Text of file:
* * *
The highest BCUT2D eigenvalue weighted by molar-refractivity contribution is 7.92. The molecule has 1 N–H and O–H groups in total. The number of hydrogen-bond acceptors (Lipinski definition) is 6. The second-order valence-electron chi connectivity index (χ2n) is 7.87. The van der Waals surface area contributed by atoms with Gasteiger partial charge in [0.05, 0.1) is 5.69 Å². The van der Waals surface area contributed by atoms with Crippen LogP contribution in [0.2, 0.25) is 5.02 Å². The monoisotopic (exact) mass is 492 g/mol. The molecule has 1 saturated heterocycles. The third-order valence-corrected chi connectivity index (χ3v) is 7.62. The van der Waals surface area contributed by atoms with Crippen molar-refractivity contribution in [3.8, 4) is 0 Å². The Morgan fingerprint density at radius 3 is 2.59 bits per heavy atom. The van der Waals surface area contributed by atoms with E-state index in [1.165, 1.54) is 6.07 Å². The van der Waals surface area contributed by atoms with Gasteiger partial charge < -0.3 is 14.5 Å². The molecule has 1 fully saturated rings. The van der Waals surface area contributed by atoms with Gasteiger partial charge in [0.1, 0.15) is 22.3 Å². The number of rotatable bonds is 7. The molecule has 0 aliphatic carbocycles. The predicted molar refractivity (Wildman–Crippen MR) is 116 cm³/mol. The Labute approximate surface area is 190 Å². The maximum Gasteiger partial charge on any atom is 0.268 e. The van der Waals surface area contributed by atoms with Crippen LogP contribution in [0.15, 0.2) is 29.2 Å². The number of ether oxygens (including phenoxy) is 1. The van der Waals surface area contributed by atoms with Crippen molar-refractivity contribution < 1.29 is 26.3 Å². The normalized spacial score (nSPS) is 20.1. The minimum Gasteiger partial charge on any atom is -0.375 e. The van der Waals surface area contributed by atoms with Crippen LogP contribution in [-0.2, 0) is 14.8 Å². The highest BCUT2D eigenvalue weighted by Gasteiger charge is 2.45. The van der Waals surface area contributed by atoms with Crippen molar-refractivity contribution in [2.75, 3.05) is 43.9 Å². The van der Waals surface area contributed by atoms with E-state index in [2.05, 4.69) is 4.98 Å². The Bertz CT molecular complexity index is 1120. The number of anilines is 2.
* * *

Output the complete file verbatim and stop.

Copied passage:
The highest BCUT2D eigenvalue weighted by molar-refractivity contribution is 7.92. The molecule has 1 N–H and O–H groups in total. The number of hydrogen-bond acceptors (Lipinski definition) is 6. The second-order valence-electron chi connectivity index (χ2n) is 7.87. The van der Waals surface area contributed by atoms with Gasteiger partial charge in [0.05, 0.1) is 5.69 Å². The van der Waals surface area contributed by atoms with Crippen LogP contribution in [0.2, 0.25) is 5.02 Å². The monoisotopic (exact) mass is 492 g/mol. The molecule has 1 saturated heterocycles. The third-order valence-corrected chi connectivity index (χ3v) is 7.62. The van der Waals surface area contributed by atoms with Crippen molar-refractivity contribution in [3.8, 4) is 0 Å². The Morgan fingerprint density at radius 3 is 2.59 bits per heavy atom. The van der Waals surface area contributed by atoms with E-state index in [1.165, 1.54) is 6.07 Å². The van der Waals surface area contributed by atoms with Gasteiger partial charge < -0.3 is 14.5 Å². The molecule has 1 fully saturated rings. The van der Waals surface area contributed by atoms with Gasteiger partial charge in [0.1, 0.15) is 22.3 Å². The number of rotatable bonds is 7. The molecule has 0 aliphatic carbocycles. The predicted molar refractivity (Wildman–Crippen MR) is 116 cm³/mol. The Labute approximate surface area is 190 Å². The maximum Gasteiger partial charge on any atom is 0.268 e. The van der Waals surface area contributed by atoms with Crippen LogP contribution in [0.15, 0.2) is 29.2 Å². The number of ether oxygens (including phenoxy) is 1. The van der Waals surface area contributed by atoms with Crippen molar-refractivity contribution < 1.29 is 26.3 Å². The normalized spacial score (nSPS) is 20.1. The minimum Gasteiger partial charge on any atom is -0.375 e. The van der Waals surface area contributed by atoms with Crippen LogP contribution in [-0.2, 0) is 14.8 Å². The highest BCUT2D eigenvalue weighted by Gasteiger charge is 2.45. The van der Waals surface area contributed by atoms with Crippen molar-refractivity contribution in [2.75, 3.05) is 43.9 Å². The van der Waals surface area contributed by atoms with E-state index in [2.05, 4.69) is 4.98 Å². The Bertz CT molecular complexity index is 1120. The number of anilines is 2.